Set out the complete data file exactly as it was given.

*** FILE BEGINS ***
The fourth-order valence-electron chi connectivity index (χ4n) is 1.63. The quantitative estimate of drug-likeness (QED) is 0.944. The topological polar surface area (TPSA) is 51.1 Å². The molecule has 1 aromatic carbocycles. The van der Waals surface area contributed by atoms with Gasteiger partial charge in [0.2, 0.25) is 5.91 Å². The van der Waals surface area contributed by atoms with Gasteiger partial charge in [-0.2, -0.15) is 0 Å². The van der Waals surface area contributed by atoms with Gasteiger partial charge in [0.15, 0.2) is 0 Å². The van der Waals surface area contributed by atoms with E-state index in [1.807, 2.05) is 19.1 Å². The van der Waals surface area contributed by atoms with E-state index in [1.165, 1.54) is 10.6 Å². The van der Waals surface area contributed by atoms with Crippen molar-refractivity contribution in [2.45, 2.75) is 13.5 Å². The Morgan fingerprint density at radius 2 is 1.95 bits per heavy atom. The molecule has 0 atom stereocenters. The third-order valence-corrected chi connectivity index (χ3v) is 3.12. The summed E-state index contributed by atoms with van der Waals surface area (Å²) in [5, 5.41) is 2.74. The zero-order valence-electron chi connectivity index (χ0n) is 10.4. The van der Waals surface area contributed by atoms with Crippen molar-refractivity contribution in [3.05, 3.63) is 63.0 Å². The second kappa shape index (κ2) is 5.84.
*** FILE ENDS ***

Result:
The fourth-order valence-electron chi connectivity index (χ4n) is 1.63. The quantitative estimate of drug-likeness (QED) is 0.944. The topological polar surface area (TPSA) is 51.1 Å². The molecule has 1 aromatic carbocycles. The van der Waals surface area contributed by atoms with Gasteiger partial charge in [0.2, 0.25) is 5.91 Å². The van der Waals surface area contributed by atoms with Gasteiger partial charge in [-0.2, -0.15) is 0 Å². The van der Waals surface area contributed by atoms with Gasteiger partial charge in [0.15, 0.2) is 0 Å². The van der Waals surface area contributed by atoms with E-state index in [1.807, 2.05) is 19.1 Å². The van der Waals surface area contributed by atoms with E-state index in [1.165, 1.54) is 10.6 Å². The van der Waals surface area contributed by atoms with Crippen molar-refractivity contribution in [2.45, 2.75) is 13.5 Å². The Morgan fingerprint density at radius 2 is 1.95 bits per heavy atom. The molecule has 0 atom stereocenters. The third-order valence-corrected chi connectivity index (χ3v) is 3.12. The summed E-state index contributed by atoms with van der Waals surface area (Å²) in [5, 5.41) is 2.74. The zero-order valence-electron chi connectivity index (χ0n) is 10.4. The van der Waals surface area contributed by atoms with Crippen molar-refractivity contribution in [3.05, 3.63) is 63.0 Å². The second kappa shape index (κ2) is 5.84.